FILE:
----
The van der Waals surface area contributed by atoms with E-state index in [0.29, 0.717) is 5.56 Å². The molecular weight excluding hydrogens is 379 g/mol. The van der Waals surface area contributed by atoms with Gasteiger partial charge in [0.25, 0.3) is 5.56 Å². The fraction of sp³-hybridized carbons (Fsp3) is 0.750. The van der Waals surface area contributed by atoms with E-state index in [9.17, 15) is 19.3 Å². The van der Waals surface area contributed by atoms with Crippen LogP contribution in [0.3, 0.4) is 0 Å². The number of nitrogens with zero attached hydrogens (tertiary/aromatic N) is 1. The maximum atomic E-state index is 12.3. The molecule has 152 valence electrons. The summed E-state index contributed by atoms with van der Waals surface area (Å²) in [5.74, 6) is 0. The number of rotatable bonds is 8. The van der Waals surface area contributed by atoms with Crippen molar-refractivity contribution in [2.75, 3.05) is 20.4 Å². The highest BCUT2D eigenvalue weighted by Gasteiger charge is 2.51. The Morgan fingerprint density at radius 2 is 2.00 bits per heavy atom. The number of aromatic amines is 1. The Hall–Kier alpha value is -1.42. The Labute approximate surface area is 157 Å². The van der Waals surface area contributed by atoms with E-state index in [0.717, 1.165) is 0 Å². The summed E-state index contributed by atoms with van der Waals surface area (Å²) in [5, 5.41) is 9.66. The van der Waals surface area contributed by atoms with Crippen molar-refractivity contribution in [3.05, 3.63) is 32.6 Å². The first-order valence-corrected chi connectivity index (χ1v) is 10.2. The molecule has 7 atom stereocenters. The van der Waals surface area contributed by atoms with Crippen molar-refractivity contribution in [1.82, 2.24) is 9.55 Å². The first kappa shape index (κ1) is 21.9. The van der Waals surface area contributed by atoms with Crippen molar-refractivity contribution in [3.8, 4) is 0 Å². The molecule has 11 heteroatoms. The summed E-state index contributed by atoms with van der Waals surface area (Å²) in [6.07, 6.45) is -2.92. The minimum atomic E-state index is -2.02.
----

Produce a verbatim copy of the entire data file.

The van der Waals surface area contributed by atoms with E-state index in [0.29, 0.717) is 5.56 Å². The molecular weight excluding hydrogens is 379 g/mol. The van der Waals surface area contributed by atoms with Gasteiger partial charge in [0.25, 0.3) is 5.56 Å². The fraction of sp³-hybridized carbons (Fsp3) is 0.750. The van der Waals surface area contributed by atoms with E-state index in [9.17, 15) is 19.3 Å². The van der Waals surface area contributed by atoms with Crippen LogP contribution in [0.3, 0.4) is 0 Å². The number of nitrogens with zero attached hydrogens (tertiary/aromatic N) is 1. The maximum atomic E-state index is 12.3. The molecule has 152 valence electrons. The summed E-state index contributed by atoms with van der Waals surface area (Å²) in [5.74, 6) is 0. The number of rotatable bonds is 8. The van der Waals surface area contributed by atoms with Crippen molar-refractivity contribution in [2.75, 3.05) is 20.4 Å². The highest BCUT2D eigenvalue weighted by Gasteiger charge is 2.51. The Morgan fingerprint density at radius 2 is 2.00 bits per heavy atom. The number of aromatic amines is 1. The Hall–Kier alpha value is -1.42. The Labute approximate surface area is 157 Å². The van der Waals surface area contributed by atoms with E-state index in [0.717, 1.165) is 0 Å². The summed E-state index contributed by atoms with van der Waals surface area (Å²) in [5, 5.41) is 9.66. The van der Waals surface area contributed by atoms with Crippen molar-refractivity contribution in [3.05, 3.63) is 32.6 Å². The first-order valence-corrected chi connectivity index (χ1v) is 10.2. The molecule has 7 atom stereocenters. The van der Waals surface area contributed by atoms with Crippen molar-refractivity contribution in [1.82, 2.24) is 9.55 Å². The first kappa shape index (κ1) is 21.9. The van der Waals surface area contributed by atoms with Crippen molar-refractivity contribution in [3.8, 4) is 0 Å². The molecule has 11 heteroatoms. The summed E-state index contributed by atoms with van der Waals surface area (Å²) in [6.07, 6.45) is -2.92. The minimum atomic E-state index is -2.02.